Online Gaming and Kids

Online Gaming and Kids

There has been a drastic shift in how kids play and have fun nowadays compared to how it was in the 90’s. I have started to see posts on Facebook that are nostalgic in nature such as photos of more humble-looking homes and children having fun outdoors and I remember fondly how things were like ‘back then’.

Growing up in a remote mining village, the most common way to play was by engaging in the typical types of outdoor games. Kids would go out and play all day and only return to their homes when called in for lunch or dinner. Back then, we would play games like patintero, Chinese garter, luksong baka and luksong tinik, hide-and-seek, playing ‘house’ or ‘school’ and would use sticks, plants and stones lying around as props, and many more.

We owned a sari-sari store then, and the types of snacks and toys we sold reflected what was popular at the time. Whether it was pogs, tex cards, paper dolls, and boxes of rubber bands so that kids can assemble their own jumping rope – these are seemingly simple devices for play, which brings me back to my earlier statement of how during the late 90’s, there was a shift.

Video gaming was already visible even then, though at the time, it was only the more affluent families that had access to them. I had one classmate who owned a PlayStation, and I knew that the other boys who lived in his neighborhood would go to his house all the time.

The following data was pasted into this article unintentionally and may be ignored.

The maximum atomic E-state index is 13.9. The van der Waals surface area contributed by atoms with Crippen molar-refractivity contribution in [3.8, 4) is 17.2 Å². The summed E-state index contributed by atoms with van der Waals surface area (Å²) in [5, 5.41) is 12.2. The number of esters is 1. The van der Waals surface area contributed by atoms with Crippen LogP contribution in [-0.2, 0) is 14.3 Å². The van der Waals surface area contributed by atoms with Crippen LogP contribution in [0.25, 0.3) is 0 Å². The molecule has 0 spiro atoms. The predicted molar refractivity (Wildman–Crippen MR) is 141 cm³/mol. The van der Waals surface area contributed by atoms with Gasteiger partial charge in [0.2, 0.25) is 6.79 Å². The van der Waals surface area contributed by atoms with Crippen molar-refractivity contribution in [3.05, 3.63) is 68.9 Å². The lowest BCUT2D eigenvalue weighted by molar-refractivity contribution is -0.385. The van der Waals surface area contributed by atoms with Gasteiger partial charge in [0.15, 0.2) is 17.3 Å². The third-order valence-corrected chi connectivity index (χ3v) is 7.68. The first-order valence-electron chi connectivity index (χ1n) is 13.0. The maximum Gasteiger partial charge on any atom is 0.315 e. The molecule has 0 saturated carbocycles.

When we lived with my grandmother, she forbade my brother from playing outside. When he excitedly listened to the other kids inviting him to play and dashed out the door, my grandma would lock the door to our house. For someone who is parentless, that is quite a terrorizing punishment. So, he played with the PlayStation that our cousin left in the house when she moved to Canada in 2003.

Playing with electronics and entertaining oneself with more modern gadgets is definitely more commonplace these days. One of the key instances when this hit home for me was when I visited my godmother. Her only son was about three years old at the time and this was in 2013 or so. I saw him approach his father with a tablet and ask, ‘Can you please download this for me?’

When I chat with my colleagues who have kids, I realize that video gaming and electronics have also changed the dynamic within families, especially when it comes to discipline. Before, a form of punishment would be to ground the child, oftentimes forbidding them from going outside to play with friends for a period of time. That does not work anymore, since many children no longer play outside, instead preferring to play with the different gadgets that are already within the home, if not, within their bedroom. The recent versions of ‘grounding’ I have been hearing about lately involve parents turning off their WiFi, taking away the electronic gadgets, taking away the chargers of those gadgets, or limiting screen time.

I listen with curiosity about changes like these and wonder about the short-term and long-term changes in our community all the time. I think for the most part, if they are managed in a reasonable manner, any negative effects can be mitigated.

Leave a reply

Your email address will not be published.